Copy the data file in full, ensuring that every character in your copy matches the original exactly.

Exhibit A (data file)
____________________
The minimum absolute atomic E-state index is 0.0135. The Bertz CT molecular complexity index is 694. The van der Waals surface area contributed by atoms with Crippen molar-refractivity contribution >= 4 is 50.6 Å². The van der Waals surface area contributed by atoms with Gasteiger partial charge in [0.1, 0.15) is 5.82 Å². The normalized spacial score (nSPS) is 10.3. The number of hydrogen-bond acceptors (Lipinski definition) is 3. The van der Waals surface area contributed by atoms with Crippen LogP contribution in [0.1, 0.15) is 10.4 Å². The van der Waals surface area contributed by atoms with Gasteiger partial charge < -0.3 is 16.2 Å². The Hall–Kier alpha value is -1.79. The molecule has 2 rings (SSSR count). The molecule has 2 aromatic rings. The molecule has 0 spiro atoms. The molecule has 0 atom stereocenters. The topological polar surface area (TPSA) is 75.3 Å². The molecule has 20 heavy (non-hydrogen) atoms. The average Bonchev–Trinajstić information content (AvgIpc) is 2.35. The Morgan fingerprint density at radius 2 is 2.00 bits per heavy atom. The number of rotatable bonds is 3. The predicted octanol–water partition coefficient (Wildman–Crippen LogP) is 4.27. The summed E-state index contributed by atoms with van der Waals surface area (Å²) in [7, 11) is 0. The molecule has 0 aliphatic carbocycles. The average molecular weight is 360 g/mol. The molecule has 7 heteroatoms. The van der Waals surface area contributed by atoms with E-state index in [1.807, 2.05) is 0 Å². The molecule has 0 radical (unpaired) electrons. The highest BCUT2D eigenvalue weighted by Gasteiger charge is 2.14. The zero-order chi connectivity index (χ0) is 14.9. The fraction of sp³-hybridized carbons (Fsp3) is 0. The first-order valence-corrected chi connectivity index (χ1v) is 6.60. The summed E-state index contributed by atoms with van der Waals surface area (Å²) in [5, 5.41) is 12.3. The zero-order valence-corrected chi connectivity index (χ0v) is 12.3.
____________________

The minimum absolute atomic E-state index is 0.0135. The Bertz CT molecular complexity index is 694. The van der Waals surface area contributed by atoms with Crippen molar-refractivity contribution >= 4 is 50.6 Å². The van der Waals surface area contributed by atoms with Gasteiger partial charge in [0.1, 0.15) is 5.82 Å². The normalized spacial score (nSPS) is 10.3. The number of hydrogen-bond acceptors (Lipinski definition) is 3. The van der Waals surface area contributed by atoms with Crippen LogP contribution in [0.1, 0.15) is 10.4 Å². The van der Waals surface area contributed by atoms with Gasteiger partial charge < -0.3 is 16.2 Å². The Hall–Kier alpha value is -1.79. The molecule has 2 rings (SSSR count). The molecule has 2 aromatic rings. The molecule has 0 spiro atoms. The molecule has 0 atom stereocenters. The topological polar surface area (TPSA) is 75.3 Å². The molecule has 20 heavy (non-hydrogen) atoms. The average Bonchev–Trinajstić information content (AvgIpc) is 2.35. The Morgan fingerprint density at radius 2 is 2.00 bits per heavy atom. The number of rotatable bonds is 3. The predicted octanol–water partition coefficient (Wildman–Crippen LogP) is 4.27. The summed E-state index contributed by atoms with van der Waals surface area (Å²) in [7, 11) is 0. The molecule has 0 aliphatic carbocycles. The average molecular weight is 360 g/mol. The molecule has 7 heteroatoms. The van der Waals surface area contributed by atoms with E-state index in [1.807, 2.05) is 0 Å². The molecule has 0 radical (unpaired) electrons. The highest BCUT2D eigenvalue weighted by Gasteiger charge is 2.14. The zero-order chi connectivity index (χ0) is 14.9. The fraction of sp³-hybridized carbons (Fsp3) is 0. The first-order valence-corrected chi connectivity index (χ1v) is 6.60. The summed E-state index contributed by atoms with van der Waals surface area (Å²) in [5, 5.41) is 12.3. The zero-order valence-corrected chi connectivity index (χ0v) is 12.3.